Finally, we removed a network of 14 Facebook accounts, 12 Pages, one Group and one Instagram account that originated in Russia and focused on Libya. The individuals behind this activity used a combination of authentic accounts of Egyptian nationals, fake and compromised accounts — some of which had already been disabled by our automated systems — to manage Pages and drive people to an off-platform domain. They frequently shared stories from Russian state-controlled media Sputnik and RT. The Page admins and account owners typically posted in Arabic about local news and geopolitical issues including Libyan politics, crimes, natural disasters, public health, Turkey’s alleged sponsoring of terrorism in Libya, illegal migration, militia violence, the detention of Russian citizens in Libya for alleged interference in elections and a meeting between Khalifa Haftar, head of the Libyan National Army, and Putin. Some of these Pages posted content on multiple sides of political debate in Libya, including criticism of the Government of National Accord, US foreign policy, and Haftar, as well as support of Muammar Gaddafi and his son Saif al-Islam Gaddafi, Russian foreign policy, and Khalifa Haftar.

  • Presence on Facebook and Instagram: 14 Facebook accounts, 12 Pages, one Group and one account on Instagram.
  • Followers: About 212,000 accounts followed one or more of these Pages, 1 account joined this Group and around 29,300 people followed this Instagram account.
  • Advertising: About $10,000 USD paid for primarily in US dollars, euros and Egyptian pounds. The first ad ran in May 2014 and the most recent ad ran in October 2019.

Based on a tip shared by the Stanford Internet Observatory, we conducted an investigation into suspected Russia-linked coordinated inauthentic behavior and identified the full scope of this activity. Our analysis benefited from open source reporting.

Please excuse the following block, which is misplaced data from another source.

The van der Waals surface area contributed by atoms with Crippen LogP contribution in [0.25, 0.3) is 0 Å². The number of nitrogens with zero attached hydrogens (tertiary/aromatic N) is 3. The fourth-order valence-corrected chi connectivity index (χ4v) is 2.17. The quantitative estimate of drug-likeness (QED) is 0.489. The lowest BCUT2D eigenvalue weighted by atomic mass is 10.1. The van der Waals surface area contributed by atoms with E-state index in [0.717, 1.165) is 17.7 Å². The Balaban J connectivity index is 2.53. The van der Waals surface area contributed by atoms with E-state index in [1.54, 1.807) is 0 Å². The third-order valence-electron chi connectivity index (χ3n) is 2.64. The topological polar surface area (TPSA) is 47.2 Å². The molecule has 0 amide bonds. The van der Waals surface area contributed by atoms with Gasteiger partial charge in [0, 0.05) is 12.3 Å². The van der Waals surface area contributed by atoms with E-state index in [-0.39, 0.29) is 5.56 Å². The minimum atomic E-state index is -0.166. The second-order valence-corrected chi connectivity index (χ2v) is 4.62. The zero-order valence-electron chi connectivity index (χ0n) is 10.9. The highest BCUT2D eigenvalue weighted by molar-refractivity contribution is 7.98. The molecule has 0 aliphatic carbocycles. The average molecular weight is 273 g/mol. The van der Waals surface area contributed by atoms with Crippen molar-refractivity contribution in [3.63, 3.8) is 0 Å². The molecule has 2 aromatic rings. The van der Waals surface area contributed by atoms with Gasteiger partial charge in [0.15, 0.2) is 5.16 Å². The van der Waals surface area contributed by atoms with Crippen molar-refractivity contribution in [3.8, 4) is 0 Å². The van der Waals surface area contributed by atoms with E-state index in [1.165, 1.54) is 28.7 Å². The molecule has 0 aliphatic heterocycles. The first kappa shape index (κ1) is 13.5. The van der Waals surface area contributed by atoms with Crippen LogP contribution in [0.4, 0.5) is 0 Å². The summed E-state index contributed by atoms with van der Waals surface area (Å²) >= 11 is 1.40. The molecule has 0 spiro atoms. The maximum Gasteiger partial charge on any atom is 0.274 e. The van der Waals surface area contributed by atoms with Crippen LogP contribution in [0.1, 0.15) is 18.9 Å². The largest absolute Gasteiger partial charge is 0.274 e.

Below is a sample of the content posted by some of these Pages:

Page name: “Voice of Libya” Post translation: The Government of National Accord [GNA] practices hypocrisy … the detention of two Russian citizens under the pretense that they are manipulating elections in Libya. But in reality, no elections are taking place in Libya now. So the pretense under which the Russians were arrested is fictitious and contrived.
Page title: “Libya Gaddafi” Post translation: “Why was late Libyan leader Muammar al-Gaddafi killed? Everyone was happy in Libya. There are people in America who sleep under bridges. There was never any discrimination in Libya, and there were not problems. The work was good and the money, too.”
Page name: “Voice of Libya” Post translation: First meeting between Haftar and Putin in Moscow. Several sources reported on the visit of the army’s commander-in-chief, Field Marshal Khalifa Haftar, to Moscow, where he met Russian President Vladimir Putin, to discuss developments in the military and political situation in Libya. This is Haftar’s first meeting with the Russian president. He has previously visited Russia and met with senior officials in the foreign and defense ministries, and they are expected to meet again.
Page title: “Falcons of the Conqueror” Post translation: Field Marshal Haftar: Libyans decide who to elect as the next president, and it is Saif al-Islam al-Gaddafi’s right to be a candidate